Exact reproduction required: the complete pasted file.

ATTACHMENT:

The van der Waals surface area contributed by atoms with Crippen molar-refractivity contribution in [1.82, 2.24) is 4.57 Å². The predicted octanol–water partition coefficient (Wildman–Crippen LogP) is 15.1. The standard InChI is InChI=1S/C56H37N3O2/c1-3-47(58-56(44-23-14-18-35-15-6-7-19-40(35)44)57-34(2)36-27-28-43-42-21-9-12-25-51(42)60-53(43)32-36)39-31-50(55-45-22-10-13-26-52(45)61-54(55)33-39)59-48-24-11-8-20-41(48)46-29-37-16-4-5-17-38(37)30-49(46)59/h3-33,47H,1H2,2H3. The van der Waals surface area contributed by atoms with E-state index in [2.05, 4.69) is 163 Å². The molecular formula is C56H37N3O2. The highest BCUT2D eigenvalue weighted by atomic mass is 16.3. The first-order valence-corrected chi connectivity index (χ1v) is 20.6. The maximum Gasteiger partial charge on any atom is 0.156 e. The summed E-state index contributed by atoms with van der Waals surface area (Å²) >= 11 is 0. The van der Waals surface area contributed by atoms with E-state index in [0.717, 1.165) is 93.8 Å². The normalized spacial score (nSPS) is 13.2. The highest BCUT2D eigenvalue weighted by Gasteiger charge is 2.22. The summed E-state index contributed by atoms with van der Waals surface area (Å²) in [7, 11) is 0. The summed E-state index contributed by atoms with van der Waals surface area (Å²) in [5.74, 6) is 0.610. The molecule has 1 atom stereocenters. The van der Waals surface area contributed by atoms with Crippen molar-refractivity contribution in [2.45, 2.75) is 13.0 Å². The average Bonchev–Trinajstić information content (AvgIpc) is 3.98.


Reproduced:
The van der Waals surface area contributed by atoms with Crippen molar-refractivity contribution in [1.82, 2.24) is 4.57 Å². The predicted octanol–water partition coefficient (Wildman–Crippen LogP) is 15.1. The standard InChI is InChI=1S/C56H37N3O2/c1-3-47(58-56(44-23-14-18-35-15-6-7-19-40(35)44)57-34(2)36-27-28-43-42-21-9-12-25-51(42)60-53(43)32-36)39-31-50(55-45-22-10-13-26-52(45)61-54(55)33-39)59-48-24-11-8-20-41(48)46-29-37-16-4-5-17-38(37)30-49(46)59/h3-33,47H,1H2,2H3. The van der Waals surface area contributed by atoms with E-state index in [2.05, 4.69) is 163 Å². The molecular formula is C56H37N3O2. The highest BCUT2D eigenvalue weighted by atomic mass is 16.3. The first-order valence-corrected chi connectivity index (χ1v) is 20.6. The maximum Gasteiger partial charge on any atom is 0.156 e. The summed E-state index contributed by atoms with van der Waals surface area (Å²) >= 11 is 0. The van der Waals surface area contributed by atoms with E-state index in [0.717, 1.165) is 93.8 Å². The normalized spacial score (nSPS) is 13.2. The highest BCUT2D eigenvalue weighted by Gasteiger charge is 2.22. The summed E-state index contributed by atoms with van der Waals surface area (Å²) in [7, 11) is 0. The summed E-state index contributed by atoms with van der Waals surface area (Å²) in [5.74, 6) is 0.610. The molecule has 1 atom stereocenters. The van der Waals surface area contributed by atoms with Crippen molar-refractivity contribution in [2.45, 2.75) is 13.0 Å². The average Bonchev–Trinajstić information content (AvgIpc) is 3.98.